business grew, Keith began to charge $75 per
service call plus an hourly rate of $50 for the repair
and maintenance of home computers. Express the
cost of a service call in terms of the number of
hours spent on the call.
Evaluate each algebraic expression given x ؍2 and
y ؍؊3.
41. 4x Ϫ 2y
42. 5x Ϫ 3y
43. Ϫ2x2 ϩ 3y2
44. Ϫ5x2 ϩ 4y2
45. 2y2 ϩ 5y Ϫ 3
46. 3x2 ϩ 2x Ϫ 5
47. Ϫ213y ϩ 12
48. Ϫ312y ϩ 52
49. 3x2y
50. 6xy2
51. 1Ϫ3x2 2 Ϫ 4xy Ϫ y2 52. 1Ϫ2x2 2 Ϫ 5xy Ϫ y2
53. 12x Ϫ 13y
55. 13x Ϫ 2y2
57.
54. 32x Ϫ 12y
2
Ϫ12y ϩ 5
Ϫ3x ϩ 1
59. 1Ϫ12y # 4
56. 12x Ϫ 3y2
58.
2
12x ϩ 1Ϫ32
Ϫ3y ϩ 1
60. 7 # 1Ϫ27y
Evaluate each expression for integers from ؊3 to 3
inclusive. Verify results using a graphing calculator.
What input(s) give an output of zero?
61. x2 Ϫ 3x Ϫ 4
62. x2 Ϫ 2x Ϫ 3
63. Ϫ311 Ϫ x2 Ϫ 6
64. 513 Ϫ x2 Ϫ 10
65. x3 Ϫ 6x ϩ 4
66. x3 ϩ 5x ϩ 18
9
Rewrite each expression using the given property and
simplify if possible.
67. Commutative property of addition
a. Ϫ5 ϩ 7
b. Ϫ2 ϩ n
c. Ϫ4.2 ϩ a ϩ 13.6
d. 7 ϩ x Ϫ 7
68. Associative property of multiplication
a. 2 # 13 # 62
b. 3 # 14 # b2
#
#
c. Ϫ1.5 16 a2
d. Ϫ6 # 1Ϫ56 # x2
Replace the box so that a true statement results.
69. a. x ϩ 1Ϫ3.22 ϩ
b. n Ϫ 56 ϩ
70. a.
b.
ϭx
ϭn
# 23x ϭ 1x
#
n
ϭ 1n
Ϫ3
Apply the distributive property and simplify if possible.
71. Ϫ51x Ϫ 2.62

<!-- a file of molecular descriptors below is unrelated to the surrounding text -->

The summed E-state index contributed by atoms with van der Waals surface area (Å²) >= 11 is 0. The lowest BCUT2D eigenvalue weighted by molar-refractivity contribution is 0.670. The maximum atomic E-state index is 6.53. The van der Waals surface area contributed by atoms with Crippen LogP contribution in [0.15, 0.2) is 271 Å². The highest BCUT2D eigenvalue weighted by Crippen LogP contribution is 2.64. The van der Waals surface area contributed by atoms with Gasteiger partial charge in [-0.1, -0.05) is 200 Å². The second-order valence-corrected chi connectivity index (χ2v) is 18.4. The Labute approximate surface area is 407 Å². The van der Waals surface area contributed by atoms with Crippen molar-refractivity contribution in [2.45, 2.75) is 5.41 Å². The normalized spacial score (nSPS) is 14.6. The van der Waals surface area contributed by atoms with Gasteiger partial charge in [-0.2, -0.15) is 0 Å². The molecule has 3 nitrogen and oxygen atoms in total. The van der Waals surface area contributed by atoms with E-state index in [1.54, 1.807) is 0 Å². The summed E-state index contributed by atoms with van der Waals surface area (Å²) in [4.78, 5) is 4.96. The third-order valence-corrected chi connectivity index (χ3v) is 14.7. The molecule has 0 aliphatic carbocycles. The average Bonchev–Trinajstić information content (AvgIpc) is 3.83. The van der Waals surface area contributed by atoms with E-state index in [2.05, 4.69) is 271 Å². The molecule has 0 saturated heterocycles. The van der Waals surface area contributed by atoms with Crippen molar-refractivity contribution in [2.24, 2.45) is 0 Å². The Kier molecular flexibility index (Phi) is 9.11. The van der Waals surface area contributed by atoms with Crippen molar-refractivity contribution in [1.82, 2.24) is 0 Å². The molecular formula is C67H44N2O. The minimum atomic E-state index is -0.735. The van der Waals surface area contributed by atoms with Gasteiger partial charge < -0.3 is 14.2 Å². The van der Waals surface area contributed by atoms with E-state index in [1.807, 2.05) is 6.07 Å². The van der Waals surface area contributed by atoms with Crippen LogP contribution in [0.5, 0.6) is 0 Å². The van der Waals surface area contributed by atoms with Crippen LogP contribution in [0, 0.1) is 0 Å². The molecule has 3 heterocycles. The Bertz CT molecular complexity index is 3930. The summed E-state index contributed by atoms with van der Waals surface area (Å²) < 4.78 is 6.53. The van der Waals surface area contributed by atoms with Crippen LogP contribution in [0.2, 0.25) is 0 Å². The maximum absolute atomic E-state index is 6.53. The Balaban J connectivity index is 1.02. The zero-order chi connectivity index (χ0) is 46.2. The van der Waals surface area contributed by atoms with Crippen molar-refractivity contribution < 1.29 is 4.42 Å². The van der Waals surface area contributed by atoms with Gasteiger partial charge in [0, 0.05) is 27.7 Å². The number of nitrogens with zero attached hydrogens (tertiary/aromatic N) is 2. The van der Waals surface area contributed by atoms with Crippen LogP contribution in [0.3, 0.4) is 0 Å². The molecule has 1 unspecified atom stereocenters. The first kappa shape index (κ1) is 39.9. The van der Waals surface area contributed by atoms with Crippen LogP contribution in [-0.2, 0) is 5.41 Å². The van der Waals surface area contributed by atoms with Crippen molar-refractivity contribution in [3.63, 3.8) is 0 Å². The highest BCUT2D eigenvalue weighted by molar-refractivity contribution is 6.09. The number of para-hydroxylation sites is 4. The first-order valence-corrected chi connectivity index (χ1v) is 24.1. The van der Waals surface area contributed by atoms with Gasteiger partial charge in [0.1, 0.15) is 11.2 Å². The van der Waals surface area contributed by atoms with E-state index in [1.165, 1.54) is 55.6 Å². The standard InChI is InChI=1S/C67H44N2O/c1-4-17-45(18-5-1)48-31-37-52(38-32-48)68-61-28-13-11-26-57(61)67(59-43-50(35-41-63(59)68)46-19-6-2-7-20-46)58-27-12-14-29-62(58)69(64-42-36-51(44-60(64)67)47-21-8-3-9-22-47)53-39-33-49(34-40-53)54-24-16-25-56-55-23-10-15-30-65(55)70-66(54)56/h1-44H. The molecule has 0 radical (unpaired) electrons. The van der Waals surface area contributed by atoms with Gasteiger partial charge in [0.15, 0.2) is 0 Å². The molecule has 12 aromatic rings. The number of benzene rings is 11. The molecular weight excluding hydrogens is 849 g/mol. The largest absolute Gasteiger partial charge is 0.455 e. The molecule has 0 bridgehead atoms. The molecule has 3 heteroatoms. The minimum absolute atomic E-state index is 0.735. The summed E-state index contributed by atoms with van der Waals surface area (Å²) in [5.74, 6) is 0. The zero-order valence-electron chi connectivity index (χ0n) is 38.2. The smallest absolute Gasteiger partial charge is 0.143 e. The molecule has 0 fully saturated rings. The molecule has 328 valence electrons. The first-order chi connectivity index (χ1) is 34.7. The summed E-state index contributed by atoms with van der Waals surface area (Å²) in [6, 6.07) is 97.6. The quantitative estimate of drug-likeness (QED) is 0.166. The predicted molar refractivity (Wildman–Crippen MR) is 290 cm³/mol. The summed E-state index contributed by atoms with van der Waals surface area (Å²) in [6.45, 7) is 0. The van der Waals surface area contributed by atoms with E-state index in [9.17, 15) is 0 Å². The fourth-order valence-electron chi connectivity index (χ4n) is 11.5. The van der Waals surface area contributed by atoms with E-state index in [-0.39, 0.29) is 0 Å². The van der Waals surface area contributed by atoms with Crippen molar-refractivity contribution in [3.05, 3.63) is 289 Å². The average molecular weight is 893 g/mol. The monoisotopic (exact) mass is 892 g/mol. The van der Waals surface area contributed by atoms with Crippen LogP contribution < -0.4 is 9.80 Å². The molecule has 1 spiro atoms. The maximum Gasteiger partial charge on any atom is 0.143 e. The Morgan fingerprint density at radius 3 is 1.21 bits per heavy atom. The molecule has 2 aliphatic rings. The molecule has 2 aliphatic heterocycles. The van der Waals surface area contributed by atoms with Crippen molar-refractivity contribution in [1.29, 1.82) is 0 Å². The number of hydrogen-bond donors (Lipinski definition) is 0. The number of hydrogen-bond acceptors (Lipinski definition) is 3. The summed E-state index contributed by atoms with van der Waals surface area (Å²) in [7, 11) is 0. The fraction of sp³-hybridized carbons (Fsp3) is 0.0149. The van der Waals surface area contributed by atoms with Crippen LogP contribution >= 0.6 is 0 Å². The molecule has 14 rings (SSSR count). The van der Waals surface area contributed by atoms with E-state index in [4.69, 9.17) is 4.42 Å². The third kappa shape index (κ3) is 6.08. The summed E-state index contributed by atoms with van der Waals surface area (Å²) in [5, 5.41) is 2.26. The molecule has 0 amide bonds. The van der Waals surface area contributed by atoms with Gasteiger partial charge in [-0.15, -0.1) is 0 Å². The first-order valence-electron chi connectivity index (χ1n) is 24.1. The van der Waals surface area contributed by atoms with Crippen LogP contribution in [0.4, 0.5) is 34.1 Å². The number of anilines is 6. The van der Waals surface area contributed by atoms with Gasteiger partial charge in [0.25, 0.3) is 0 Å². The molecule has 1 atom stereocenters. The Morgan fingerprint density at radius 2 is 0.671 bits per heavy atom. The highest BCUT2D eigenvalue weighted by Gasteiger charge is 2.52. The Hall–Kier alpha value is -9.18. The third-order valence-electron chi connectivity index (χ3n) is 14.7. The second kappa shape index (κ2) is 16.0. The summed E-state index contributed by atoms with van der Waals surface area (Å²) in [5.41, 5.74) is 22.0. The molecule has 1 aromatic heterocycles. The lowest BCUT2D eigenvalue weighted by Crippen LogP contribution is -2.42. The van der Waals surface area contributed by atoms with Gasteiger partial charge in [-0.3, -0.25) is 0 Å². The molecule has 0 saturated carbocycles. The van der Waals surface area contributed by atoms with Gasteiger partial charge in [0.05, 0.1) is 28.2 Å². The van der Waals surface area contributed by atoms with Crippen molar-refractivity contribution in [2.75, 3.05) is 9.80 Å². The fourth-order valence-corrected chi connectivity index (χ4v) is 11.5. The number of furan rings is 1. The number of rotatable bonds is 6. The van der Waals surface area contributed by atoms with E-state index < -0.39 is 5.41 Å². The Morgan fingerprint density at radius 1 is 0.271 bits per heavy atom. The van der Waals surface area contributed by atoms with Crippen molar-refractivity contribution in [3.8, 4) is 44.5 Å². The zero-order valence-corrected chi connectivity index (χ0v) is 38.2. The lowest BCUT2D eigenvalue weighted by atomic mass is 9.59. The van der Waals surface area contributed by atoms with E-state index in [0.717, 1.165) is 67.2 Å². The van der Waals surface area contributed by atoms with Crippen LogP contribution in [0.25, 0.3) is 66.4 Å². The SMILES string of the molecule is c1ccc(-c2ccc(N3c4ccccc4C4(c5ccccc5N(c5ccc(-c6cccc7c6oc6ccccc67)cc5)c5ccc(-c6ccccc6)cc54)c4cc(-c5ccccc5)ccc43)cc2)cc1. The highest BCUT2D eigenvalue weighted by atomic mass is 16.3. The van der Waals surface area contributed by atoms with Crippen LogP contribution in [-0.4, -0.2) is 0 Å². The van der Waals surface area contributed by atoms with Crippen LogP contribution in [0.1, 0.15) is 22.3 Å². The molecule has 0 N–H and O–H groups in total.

72. Ϫ121v Ϫ 3.22
73. 23 1Ϫ15p ϩ 92
2
74. 56 1Ϫ15
q ϩ 242
75. 3a ϩ 1Ϫ5a2
76. 13m ϩ 1Ϫ5m2
77. 23x ϩ 34x
78.
5
12 y
Ϫ 38y
Simplify by removing all grouping symbols (as needed)
and combining like terms.
79. 31a2 ϩ 3a2 Ϫ 15a2 ϩ 7a2
80. 21b2 ϩ 5b2 Ϫ 16b2 ϩ 9b2
81. x2 Ϫ 13x Ϫ 5x2 2
82. n2 Ϫ 15n Ϫ 4n2 2
83. 13a ϩ 2b Ϫ 5c2 Ϫ 1a Ϫ b Ϫ 7c2
84. 1x Ϫ 4y ϩ 8z2 Ϫ 18x Ϫ 5y Ϫ 2z2
85. 35 15n Ϫ 42 ϩ 58 1n ϩ 162
86. 23 12x Ϫ 92 ϩ 34 1x ϩ 122
87. 13a2 Ϫ 5a ϩ 72 ϩ 212a2 Ϫ 4a Ϫ 62
88. 213m2 ϩ 2m Ϫ 72 Ϫ 1m2 Ϫ 5m ϩ 42
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College Algebra G&M—
10
ᮣ
WORKING WITH FORMULAS
89. Electrical resistance: R ؍
kL
d2
The electrical resistance in a wire depends on the
length and diameter of the wire. This resistance can
be modeled by the formula shown, where R is the
resistance in ohms, L is the length in feet, and d is
the diameter of the wire in inches. Find the
resistance if k ϭ 0.000025, d ϭ 0.015 in., and
L ϭ 90 ft
ᮣ
R–10
CHAPTER R A Review of Basic Concepts and Skills
k
V
If temperature remains constant, the pressure of a
gas held in a closed container is related to the
volume of gas by the formula shown, where P is
the pressure in pounds per square inch, V is the
volume of gas in cubic inches, and k is a constant
that depends on given conditions. Find the pressure